This year, braving the elements was a common theme for our family trip. Rain, snow, hurricane-force winds, you name it, we saw it. Well, actually, not really, according to every local we met, each who said that this winter had been one of the mildest Europe’s had in years. There could’ve been a whole lot more rain in London, wind in Scotland, and snow in Norway, so apart from the damp toes and layers of California-thin jackets, we got off easy.
Peckham in south London was our home base throughout the trip, having vibrant streets that were loud with the sound of fish mongers and produce markets. The constant buzz is a welcome sight for many as Peckham, not so long ago, was a poorer neighborhood amongst its immensely wealthy counterparts nearby. Like any former rough and tumble neighborhood, the locals have been through a lot as a community and there is a general sense of hope in the air these days. When in Peckham, be sure to hit up Ganapati, an eclectic Indian spot, it’s a local favorite so getting in takes a bit of persistence. When the silver platters of naan and bubbling curries come out though, you’ll know the wait was worth every second. Another south London cafe that is worth visiting is Rosie’s Deli Cafe in Brixton. Earthy, fresh, bright food. They are known for their Scotch eggs but you must also get the hummus, feta and eggplant toasts. Finally, head over to Yogarise for a morning vinyasa that will melt your London chills away.
Next up was York, a quaint town with an old England feel. Despite being fairly early in the trip, we had already consumed our fair share of bangers and mash so we were delighted to find El Piano, a colorful, vegan spot right in the heart of the shopping center. It was much needed organic cleanse to keep us going. From York, we caught the train to Edinburgh, an impossibly charming city where medieval history meets the modernity of H&M and Uber. A must do in Edinburgh is Arthur’s Seat, a short hike to a crag overlooking the entire area. We crawled on all fours to the summit because the wind was so strong it could have flung a grown Scotsman from the top. We then headed to Cafe Marlayne on Thistle St. for a warm, wine-filled meal. It’s a one room restaurant decked out in tropical wall paper, normally a sure sign that there will be an overly sweet Mai Tai on the menu, but not here. It feels more like you’re sitting in a friend’s cozy living room. Beautiful, delicious food.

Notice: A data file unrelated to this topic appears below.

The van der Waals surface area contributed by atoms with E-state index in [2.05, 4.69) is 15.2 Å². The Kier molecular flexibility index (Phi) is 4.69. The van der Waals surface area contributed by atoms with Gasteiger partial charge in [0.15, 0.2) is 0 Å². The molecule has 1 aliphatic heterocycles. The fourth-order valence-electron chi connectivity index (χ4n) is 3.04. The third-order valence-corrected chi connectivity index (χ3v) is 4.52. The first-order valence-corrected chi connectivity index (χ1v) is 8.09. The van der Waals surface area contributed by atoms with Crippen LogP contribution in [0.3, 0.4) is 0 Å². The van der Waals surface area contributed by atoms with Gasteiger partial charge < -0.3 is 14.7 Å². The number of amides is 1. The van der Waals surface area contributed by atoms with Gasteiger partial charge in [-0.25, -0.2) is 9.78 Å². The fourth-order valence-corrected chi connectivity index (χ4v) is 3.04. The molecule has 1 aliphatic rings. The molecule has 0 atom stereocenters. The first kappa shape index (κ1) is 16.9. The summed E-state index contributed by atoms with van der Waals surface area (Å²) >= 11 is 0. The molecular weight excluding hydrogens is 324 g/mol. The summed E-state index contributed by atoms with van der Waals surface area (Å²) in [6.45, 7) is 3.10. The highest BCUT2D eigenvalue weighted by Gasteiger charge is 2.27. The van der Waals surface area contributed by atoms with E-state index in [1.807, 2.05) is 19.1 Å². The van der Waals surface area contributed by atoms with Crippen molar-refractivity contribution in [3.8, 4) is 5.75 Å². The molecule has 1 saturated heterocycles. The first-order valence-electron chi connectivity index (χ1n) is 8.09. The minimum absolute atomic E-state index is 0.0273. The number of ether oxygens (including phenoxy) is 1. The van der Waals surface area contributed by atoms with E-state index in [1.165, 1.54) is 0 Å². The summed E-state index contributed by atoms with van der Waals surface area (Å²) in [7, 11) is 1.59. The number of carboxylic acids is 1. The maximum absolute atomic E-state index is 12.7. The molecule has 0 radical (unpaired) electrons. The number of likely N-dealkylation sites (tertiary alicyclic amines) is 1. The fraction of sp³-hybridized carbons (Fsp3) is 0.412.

The last leg of the journey was Oslo, Norway, which was a location many gawked at when we said we were going over New Years. “You are going to freeze,” was a common response we received. We packed our one check-on bag to the brink of explosion, and we were off. Layering on the scarves and overcoats, we often found ourselves with very little elbow flexibility but warm hands. We met up with some family friends who were incredibly hospitable tour guides, taking us to Holmenkollen, the majestic ski jump in the sky and Frogner Park, a beautiful urban park filled with the work of the prolific artist Gustav Vigeland. We even had a homemade, Norwegian Christmas dinner. Meaty and delicious. The city is a mix of history, industry, and street art. Creativity is woven throughout the city, including Mathallen, a massive food market cooking up cuisines from around the world, multiple micro breweries and the majestic Oslo Opera House. If you spend all day outside, you will get chilled so head over to Fuglen for an afternoon coffee or cocktail.
In my opinion winter is a magical time to visit this part of the world. Nothing warms the Arctic chill like a steaming cup of mulled wine and a good pub lunch.
Ganapati in Peckham, London
Blanchette in SOHO, London
Dishoom in Shoreditch, London
Regency Cafe in Pimlico, London
High Tea at the Brown’s Hotel
Perky Peacock in York
El Piano in York
Cafe Marylane Edinburgh
Mathallen in Oslo
Fuglen in Oslo
Music Credit: Dustin Tebbutt